So, the other day my daughter calls me with a problem: she has cameras, lots of them, and she is planning to put them in the dumpster. Do I want to see them, Dad? Well …. Hell yes!
Kathleen’s father-in-law, Bill, died recently and my daughter and her husband are junking out his house. The man was a bit of a collector. He was interested in everything; guns, wood and metal working, printing, carpentry, and among all these other things, cameras.
I went out to the house with the kids and found a darkroom that looked abandoned several years ago and it was packed with stuff. Who needs three enlargers? These are big professional units. There was film with expiry dates in the 1970’s, timers; safe lights, trays, chemicals, bottles and boxes, projectors, …. and the man must have had a fetish for photographic filters because there were hundreds of them.
And there were cameras! All film cameras from as long ago as the 1910’s to the 1960’s and later. There was a Speed Graphic 4x5 with roll film back, a Century graphic with 4 lenses, and roll film back, early Contax and Contarex cameras, Zeiss Ikon equipment, 16mm movie equipment, and several 35mm single lens reflex cameras.
Canon AE-1 from Bill’s collection of cameras. It cleaned up real well and seems fully functional. This camera was manufactured from 1976 to 1984.
This T50 is also one of Bill’s. I was not even aware there was a “T” series but when it came out in March of 1983 it ushered in the automatic camera era.
I really did not want these things to go in the garbage so I undertook to clean them up and put them on Craig’s List or E-bay to see what we could get for them. When I began to clean and dust I realized that most of this equipment was in excellent condition and there was value in this stuff. Some of it is visible in the header image.
Bill was not a collector: he was an accumulator. What he had showed no plan or direction: there was no discernable purpose to what he had acquired. I, on the other hand, have been a collector. In public school it was stamps. I very early realized that I could not collect all the stamps of the whole world. It was just too ambitious. So I settled into the British Commonwealth and United States. And I loved it. I studied the history of the countries, the background to the people and events pictured on the stamps, and I became the most well informed kid in school about geography and history. I was a collector.
Later in life it was guns. Again, I could not collect everything. And, anyway, I am not a hunter. I have never met an animal I wanted to shoot. So I settled on military weapons. Again, I studied, catalogued, read, and became very knowledgeable in military history, the development of military tactics and the manufacture and trade in weapons.
I found this Canon T70 body on Craig’s List for $40.00. The lens is from Bill’s collection. When this camera came out in 1984 it was the most advanced amateur camera on the market
As I got older I become concerned about the responsibility for over 150 rifles and pistols and worried excessively about security. I was always having nightmares about being robbed. So I gave that up. And for the two decades since I have collected nothing. Until I saw all of these cameras that is.
Now, I’m a Canon shooter. Not that Nikon and Sony don’t make good cameras. I just happened to buy a Canon first and once you start, well, you want all your lenses to work with all your bodies so you stay with a brand (although Sony is tempting me!). In amongst all of Bill’s cameras were a very nice Canon AE-1 and Canon T50.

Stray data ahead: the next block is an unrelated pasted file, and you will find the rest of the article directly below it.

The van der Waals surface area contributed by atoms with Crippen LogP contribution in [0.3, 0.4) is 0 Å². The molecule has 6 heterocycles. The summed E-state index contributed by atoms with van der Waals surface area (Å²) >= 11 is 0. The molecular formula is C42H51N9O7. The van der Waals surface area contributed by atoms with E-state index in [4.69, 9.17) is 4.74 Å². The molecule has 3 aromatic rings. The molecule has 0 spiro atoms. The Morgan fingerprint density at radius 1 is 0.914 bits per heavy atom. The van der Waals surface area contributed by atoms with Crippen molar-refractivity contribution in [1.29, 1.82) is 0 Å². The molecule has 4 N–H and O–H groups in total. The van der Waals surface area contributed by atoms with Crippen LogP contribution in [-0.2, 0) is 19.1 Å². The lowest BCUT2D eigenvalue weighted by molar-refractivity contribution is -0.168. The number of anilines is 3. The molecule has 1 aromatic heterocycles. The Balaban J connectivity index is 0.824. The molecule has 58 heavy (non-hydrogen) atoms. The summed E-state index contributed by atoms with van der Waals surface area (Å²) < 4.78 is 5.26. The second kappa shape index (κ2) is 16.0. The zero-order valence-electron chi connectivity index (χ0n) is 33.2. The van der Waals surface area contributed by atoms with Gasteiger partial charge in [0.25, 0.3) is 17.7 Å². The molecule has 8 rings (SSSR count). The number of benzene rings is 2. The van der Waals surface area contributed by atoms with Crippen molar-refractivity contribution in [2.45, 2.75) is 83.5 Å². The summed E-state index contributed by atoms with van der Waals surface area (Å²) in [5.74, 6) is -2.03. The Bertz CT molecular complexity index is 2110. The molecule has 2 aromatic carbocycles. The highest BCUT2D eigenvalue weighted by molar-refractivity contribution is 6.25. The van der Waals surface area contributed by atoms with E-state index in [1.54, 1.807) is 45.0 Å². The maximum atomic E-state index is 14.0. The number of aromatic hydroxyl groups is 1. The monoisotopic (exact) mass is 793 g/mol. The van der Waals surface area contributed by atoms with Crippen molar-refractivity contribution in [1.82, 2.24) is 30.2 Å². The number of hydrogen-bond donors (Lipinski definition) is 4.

I already had three Canon digital bodies and a 1000F film body and that got me thinking: why not collect Canon cameras?
I had a look on E-bay and Craig’s list and there was lots of equipment being offered and the prices seemed reasonable. It would be possible to build a small collection for not too much money. The current digital stuff was expensive, especially the lenses, but the older stuff, and especially the film cameras, were very reasonable. So I started. This was only two weeks ago.
I began rummaging through the internet and finding or creating lists of cameras, their dates, their features, their history. Then I began looking for them and I was amazed at what is available here locally. Just in my own city I have found and purchased several cameras at very reasonable prices and in excellent condition. I know it is “low hanging fruit” but you have to start somewhere. To be a collector you have to have a collection and that collection must include the easy stuff as well as the harder to find pieces. There is plenty of time for the more difficult stuff.
It’s funny: the pleasure is the same. I remember how I enjoyed cataloguing my stamps, mounting them in books and looking for issues to fill in the blanks. With firearms it was the same. I had a vault and they were arranged on the wall with spaces for items I was looking for. I would take them down and enjoy taking them apart, looking at the workmanship, watching the mechanizm function and marvelling at the beauty of the engineering.
And now here I am, looking for pieces to fill in the gaps, enjoying the precision of the mechanisms, researching histories. Such is collecting and I realise now that I had been missing it. Now, when I go out with my 60D to take pictures, I will know the story of my camera, I will know who its parents and grandparents were, and I will enjoy its beauty all the more.
And just as I enjoyed shooting my military arms, I am looking at acquiring a Sony mirrorless camera body and the right adapters so I can use my old Canon lenses. Heck, I am even thinking about shooting some film again! Such is collecting.
This Canon FT I picked up, with the lens, for $50.00 last week.
This Elan 7 body I found for $50.00 on Craig’s List.
This Rebel G body I found today through Craig’s List for $20.00!